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Mohammad Barkind acknowledged that Venezuela's role has been crucial in OPEC's moments of crisis, and will continue to be so in the future.
The Secretary General of the Organization of Petroleum Exporting Countries (OPEC), Mohammad Barkindo, in an exclusive interview with the international channel teleSUR, acknowledged this Friday that Venezuela has played a key role in the evolution of the institution and will continue to do so, in the framework of a visit to that country for the 60th anniversary of the founding of OPEC.
Barkindo did not hesitate to qualify 2020 as the most challenging year in the history of the organization, as a consequence of Covid-19. "From 100 million barrels per day of demand we dropped to 22 million in April and then made an adjustment to 9.6 million per day. Our most difficult decision and response to the collapse," he added.
In this regard, he said that President Nicolás Maduro played a fundamental role in the face of this crisis, while he pointed out that the decision to seek balance in the market was extended until December 2022, when normally the block's decisions are valid for six to 12 months.
"The world stopped and governments had to take extreme measures to contain the virus. Nobody traveled, everything closed down, people were afraid to meet, and therefore the demand for oil and energy collapsed, and there was an unprecedented collapse in prices," said the head of the bloc.
Regarding the current energy scenario, Barkindo highlighted the position of Venezuela and its president, which in spite of being subject to sanctions and under the pressure of an economic war, are maintaining their responsibility towards the organization, reinventing themselves and rescuing the oil industry as a whole.
"The oil industry has to survive. Venezuela has the largest reserves in the world, and these belong to the whole world, as it will continue to consume oil and gas in the future. The sanctions against Venezuela are also against Africa and other parts of the world without access to these fuel sources," emphasized Barkind.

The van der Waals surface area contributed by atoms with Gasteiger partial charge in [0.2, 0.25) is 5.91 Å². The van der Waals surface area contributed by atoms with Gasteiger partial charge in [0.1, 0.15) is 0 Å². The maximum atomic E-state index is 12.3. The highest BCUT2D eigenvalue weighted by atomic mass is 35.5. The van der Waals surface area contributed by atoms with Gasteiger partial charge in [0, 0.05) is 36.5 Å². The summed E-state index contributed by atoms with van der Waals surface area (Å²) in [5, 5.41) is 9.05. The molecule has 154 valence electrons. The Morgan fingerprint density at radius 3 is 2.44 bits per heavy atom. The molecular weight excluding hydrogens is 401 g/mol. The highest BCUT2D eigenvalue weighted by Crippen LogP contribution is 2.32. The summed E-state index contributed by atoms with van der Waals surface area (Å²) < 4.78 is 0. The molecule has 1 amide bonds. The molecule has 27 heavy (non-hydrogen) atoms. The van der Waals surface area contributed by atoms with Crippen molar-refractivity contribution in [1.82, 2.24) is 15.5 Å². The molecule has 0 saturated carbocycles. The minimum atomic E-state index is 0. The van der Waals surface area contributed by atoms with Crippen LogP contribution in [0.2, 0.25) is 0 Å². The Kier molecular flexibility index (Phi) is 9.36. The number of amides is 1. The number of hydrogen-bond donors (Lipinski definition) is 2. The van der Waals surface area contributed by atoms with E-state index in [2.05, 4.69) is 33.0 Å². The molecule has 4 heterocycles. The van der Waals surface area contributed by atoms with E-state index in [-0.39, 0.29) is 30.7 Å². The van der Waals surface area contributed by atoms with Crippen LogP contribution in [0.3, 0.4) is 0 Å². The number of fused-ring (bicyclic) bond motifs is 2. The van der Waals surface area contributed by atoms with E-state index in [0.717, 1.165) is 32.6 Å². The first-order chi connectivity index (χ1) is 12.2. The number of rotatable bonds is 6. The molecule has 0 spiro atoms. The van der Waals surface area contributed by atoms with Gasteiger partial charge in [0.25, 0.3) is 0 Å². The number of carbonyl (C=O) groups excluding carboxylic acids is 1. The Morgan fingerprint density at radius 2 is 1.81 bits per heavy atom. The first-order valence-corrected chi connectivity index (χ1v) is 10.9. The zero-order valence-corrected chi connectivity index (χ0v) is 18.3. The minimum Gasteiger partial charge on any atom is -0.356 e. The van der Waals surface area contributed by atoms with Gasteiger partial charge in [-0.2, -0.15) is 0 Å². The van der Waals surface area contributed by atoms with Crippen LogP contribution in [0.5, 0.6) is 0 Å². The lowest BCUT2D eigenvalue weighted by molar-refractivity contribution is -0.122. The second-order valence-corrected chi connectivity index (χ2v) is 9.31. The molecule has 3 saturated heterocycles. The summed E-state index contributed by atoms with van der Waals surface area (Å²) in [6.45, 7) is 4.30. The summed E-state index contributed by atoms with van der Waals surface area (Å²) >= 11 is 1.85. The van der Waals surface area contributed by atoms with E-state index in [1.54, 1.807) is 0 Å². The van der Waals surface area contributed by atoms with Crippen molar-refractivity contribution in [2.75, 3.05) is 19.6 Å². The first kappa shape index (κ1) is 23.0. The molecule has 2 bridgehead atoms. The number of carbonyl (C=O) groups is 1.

In this regard, the official warned about two crises facing the contemporary world: climate change and energy poverty. "There are more than 600 million people in Africa without access to electricity, and 900 million without access to any kind of clean fuel for cooking. Sentencing them to energy poverty is not acceptable."
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Barkind added that when experts and international media considered that OPEC would disappear by 2016, after the imbalance between supply and demand in the oil market, the excessive increase in supplies and the accumulation of world inventories, and the collapse of prices to less than ten dollars a barrel, Maduro rightly helped to circumvent the crisis.
"Maduro warned about the urgency of working together to rescue the stability of the oil market, since the world energy landscape had changed and it was not feasible for OPEC alone to sustain all the production and, accordingly, other non-member producing countries were attracted and a new cooperation framework known as OPEC plus was achieved," he said.
These efforts brought together countries such as Russia, Mexico, Oman, Kazakhstan and others, and Barkindo argued that there is a strong joint conviction about the need to implement, take and monitor decisions together, in order to have a strong coalition which will ensure the future of the entity in the post COVID-19 era.
Barkind also acknowledged the role of the Venezuelan nation since the founding of OPEC, first through diplomat Pablo Perez Alfonso and then with Commander Hugo Chavez before the crisis and decline of the entity starting in 1999.
"We are satisfied with the implementation of these decisions, achieved at more than 100 percent, and the market has responded satisfactorily. We remain hopeful that this situation will be resolved. Venezuela is central and we are optimistic that better days are ahead," he concluded.